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    One of the challenges I haven't yet figured a solution to is explaining to our neighbor the difference between the math and our capability. The discussion I'm in with Write4U↑ is an offshoot of a similar aspect of my discussion with Musika; W4U and I are discussing hidden variables at all largely because it is apparently more difficult than we might expect to explain certain aspects of the relationship between reality and human capacity to experience and comprehend it.

    Like my use of the idea of unknown physics; I don't have a better phrase for explaining brain cells and the underlying math of the electrochemistry that apparently accounts for our experience insofar as there is a lot more data in the known Universe than our brains would seem capable of containing unless that finite number of cells can do some unobserved or unrecognized extraordinary things. I can say the same thing for the Universe that I can for God: If the Universe seems irrational, then the problem is likely somewhere within the framework of my perception. The Universe is perfectly rational; I, on the other hand, am human, observably finite and bearing distinctive frailties of our species.

    I can't quite figure out how to explain to our neighbor that if reality "evades definition or correlation to mathematical reducibility", the problem is likely within our human framework of definition and correlation according to mathematical reducibility, as such. The math is the math; the rest is up to us. The nearest true statement I can fashion is that the "'truth' beyond what mathematics can describe" is what "evades [our] [imperfect and incomplete] definition".

    Here's a subjective statement, for you: It's hard to explain, sure, except it feels like we see this problem "everywhere", as such, a human tendency presupposing to blame nature instead of our understanding thereof, thereby constraining further objective exploration. We all know phrases about human outcomes that lead with, "self-fulfilling", or, "self-inflicted", and part of what we seem to be describing has to do with blaming the Universe for being wrong.
     
  17. Write4U Valued Senior Member

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    While I agree with most of your post, I see this (quoted) part from a little different perspective.

    IMO, a "hidden variable" may still be a purely mathematical process, but may have so many potential variables, considering the vastness of the universe, that it becomes impossible to make any accurate or predictive measurements.

    If I understand "Schroedinger's cat" correctly, that is an example of a hidden variable.

    Another example is the butterfly effect, where the butterfly in China must flap its wings at exactly the right moment in time to set the causal process of a hurricane in Florida in motion.

    And while that is a purely theoretical argument of possibility, it has an extremely low probability of occurring and I doubt if such a cascading effect has ever occurred specifically from a butterfly flapping its wings during the lifetime of earth.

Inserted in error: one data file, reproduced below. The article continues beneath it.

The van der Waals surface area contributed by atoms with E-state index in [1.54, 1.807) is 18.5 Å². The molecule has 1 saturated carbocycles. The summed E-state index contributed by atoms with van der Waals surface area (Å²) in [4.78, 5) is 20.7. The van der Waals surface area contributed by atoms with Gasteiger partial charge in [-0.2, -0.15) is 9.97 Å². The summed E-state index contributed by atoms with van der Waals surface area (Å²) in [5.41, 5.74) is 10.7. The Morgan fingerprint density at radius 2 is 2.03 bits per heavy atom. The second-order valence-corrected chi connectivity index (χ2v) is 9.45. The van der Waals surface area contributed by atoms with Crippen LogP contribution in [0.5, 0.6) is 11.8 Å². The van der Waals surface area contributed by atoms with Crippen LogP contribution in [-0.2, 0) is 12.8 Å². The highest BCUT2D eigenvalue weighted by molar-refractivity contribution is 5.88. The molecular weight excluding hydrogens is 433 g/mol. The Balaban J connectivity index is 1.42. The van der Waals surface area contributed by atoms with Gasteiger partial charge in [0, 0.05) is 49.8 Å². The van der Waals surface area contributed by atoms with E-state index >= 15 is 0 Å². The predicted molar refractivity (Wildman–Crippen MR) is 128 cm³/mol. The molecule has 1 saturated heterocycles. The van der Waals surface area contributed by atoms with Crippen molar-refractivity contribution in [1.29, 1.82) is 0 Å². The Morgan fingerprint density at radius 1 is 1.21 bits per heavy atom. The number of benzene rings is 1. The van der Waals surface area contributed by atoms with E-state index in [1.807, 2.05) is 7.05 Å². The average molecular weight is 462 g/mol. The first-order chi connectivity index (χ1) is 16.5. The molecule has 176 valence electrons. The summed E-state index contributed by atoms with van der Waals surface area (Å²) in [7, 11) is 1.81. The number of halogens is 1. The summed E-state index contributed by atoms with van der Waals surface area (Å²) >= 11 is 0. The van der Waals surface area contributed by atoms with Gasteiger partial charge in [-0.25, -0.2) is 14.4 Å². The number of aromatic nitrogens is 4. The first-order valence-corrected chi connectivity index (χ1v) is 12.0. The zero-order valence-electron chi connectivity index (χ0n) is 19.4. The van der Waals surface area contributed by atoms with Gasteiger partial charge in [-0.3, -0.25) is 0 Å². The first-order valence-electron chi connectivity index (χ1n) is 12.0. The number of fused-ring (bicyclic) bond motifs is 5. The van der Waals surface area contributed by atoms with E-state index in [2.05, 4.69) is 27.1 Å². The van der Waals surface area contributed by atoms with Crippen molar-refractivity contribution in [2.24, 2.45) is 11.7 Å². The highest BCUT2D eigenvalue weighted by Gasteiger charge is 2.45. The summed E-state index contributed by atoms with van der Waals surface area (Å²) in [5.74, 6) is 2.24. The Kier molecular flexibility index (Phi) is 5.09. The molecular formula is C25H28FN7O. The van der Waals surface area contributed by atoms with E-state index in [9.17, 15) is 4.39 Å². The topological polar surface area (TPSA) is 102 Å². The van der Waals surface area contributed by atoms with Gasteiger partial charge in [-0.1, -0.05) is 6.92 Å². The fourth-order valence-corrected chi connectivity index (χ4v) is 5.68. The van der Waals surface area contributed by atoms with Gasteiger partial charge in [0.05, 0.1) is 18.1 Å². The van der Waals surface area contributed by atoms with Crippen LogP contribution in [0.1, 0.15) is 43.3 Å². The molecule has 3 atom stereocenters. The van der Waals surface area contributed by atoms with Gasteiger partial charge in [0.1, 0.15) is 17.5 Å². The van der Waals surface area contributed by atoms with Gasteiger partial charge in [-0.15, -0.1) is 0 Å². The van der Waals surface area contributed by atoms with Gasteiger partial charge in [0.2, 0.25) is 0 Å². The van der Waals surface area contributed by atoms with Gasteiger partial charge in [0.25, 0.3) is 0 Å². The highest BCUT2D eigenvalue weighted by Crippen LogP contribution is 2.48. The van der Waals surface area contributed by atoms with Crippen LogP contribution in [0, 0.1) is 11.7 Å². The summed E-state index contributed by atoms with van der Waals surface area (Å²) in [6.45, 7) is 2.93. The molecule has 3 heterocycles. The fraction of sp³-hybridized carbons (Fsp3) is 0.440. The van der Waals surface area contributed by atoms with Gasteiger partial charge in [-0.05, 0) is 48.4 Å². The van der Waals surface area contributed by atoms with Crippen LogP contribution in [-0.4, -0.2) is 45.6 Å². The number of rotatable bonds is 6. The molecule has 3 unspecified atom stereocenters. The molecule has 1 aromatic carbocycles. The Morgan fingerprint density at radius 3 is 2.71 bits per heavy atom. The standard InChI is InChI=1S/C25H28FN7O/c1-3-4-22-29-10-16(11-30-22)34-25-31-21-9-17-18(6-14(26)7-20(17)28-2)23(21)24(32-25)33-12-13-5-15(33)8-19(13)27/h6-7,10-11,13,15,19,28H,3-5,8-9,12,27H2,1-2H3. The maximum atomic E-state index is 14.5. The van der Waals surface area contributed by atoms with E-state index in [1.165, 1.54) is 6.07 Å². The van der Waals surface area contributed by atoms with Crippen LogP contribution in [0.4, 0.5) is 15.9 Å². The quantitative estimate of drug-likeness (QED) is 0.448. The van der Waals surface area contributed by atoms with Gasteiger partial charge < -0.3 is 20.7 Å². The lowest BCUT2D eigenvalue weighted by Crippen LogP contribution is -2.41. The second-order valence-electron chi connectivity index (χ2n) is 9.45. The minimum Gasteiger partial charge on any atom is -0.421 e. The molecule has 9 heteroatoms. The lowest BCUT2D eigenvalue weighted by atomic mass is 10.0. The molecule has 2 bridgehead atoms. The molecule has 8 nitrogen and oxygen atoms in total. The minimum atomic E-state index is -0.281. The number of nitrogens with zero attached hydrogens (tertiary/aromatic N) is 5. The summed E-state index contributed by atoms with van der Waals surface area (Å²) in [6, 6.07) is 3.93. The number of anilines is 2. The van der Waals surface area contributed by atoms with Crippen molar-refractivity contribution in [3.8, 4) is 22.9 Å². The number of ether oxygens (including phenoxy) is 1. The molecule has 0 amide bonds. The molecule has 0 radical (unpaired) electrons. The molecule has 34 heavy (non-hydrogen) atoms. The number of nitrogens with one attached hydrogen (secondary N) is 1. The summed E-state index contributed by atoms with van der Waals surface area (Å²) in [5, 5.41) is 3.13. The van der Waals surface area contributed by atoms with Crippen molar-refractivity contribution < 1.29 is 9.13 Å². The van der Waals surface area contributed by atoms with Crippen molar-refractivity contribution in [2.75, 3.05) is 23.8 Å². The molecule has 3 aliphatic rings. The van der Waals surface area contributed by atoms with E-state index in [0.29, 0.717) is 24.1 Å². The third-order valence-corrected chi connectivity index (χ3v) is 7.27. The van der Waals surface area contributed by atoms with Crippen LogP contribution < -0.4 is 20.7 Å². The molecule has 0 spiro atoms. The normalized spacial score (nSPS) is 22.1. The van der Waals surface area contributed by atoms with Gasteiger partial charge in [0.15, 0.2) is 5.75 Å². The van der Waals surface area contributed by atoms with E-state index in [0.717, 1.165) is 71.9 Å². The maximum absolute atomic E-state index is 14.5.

Moreover, clouds and oceans have such complicated and unpredictable mathematical wave functions, it becomes impossible to account (measure) for all the hidden mathematical variables, such as wave interferences.

    Now compare a cloud on earth with a cosmic cloud such as the Crab Nebula and we can readily see that no mathematical calculation can account for all the "hidden mathematical variables" in such a chaotic distribution of potentials. It's just impossible to measure all the values and potentials and their functional effects at such large scales and so far away.

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    Rereading the quoted part of your posit, seems to me that we are in basic agreement on this after all.
     
    Last edited: Mar 15, 2018
  18. Musika Last in Space Valued Senior Member

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    Then you just contradicted everything you said in your previous post :

    I have not said anything about, "the essential language for establishing truth." I have expressed doubts about whether such a thing as "truth" exists. And I have suggested that mathematics is the best language we have for describing reality.

    So yes, mathematics is a pretty useful language and no, it is not the fabric of the universe. And no, those are not the same thing.


    If one alludes to anything aside from those things reducible to the language of mathematics, you say it is not true (apparently because it is not the consensus) and it is not real (unless you think there are valid forms of woo out there).

    Therefore, at the very least, you have no doubt that truth exists and that mathematics represents the very fabric of the universe (reality).
     
    Last edited: Mar 15, 2018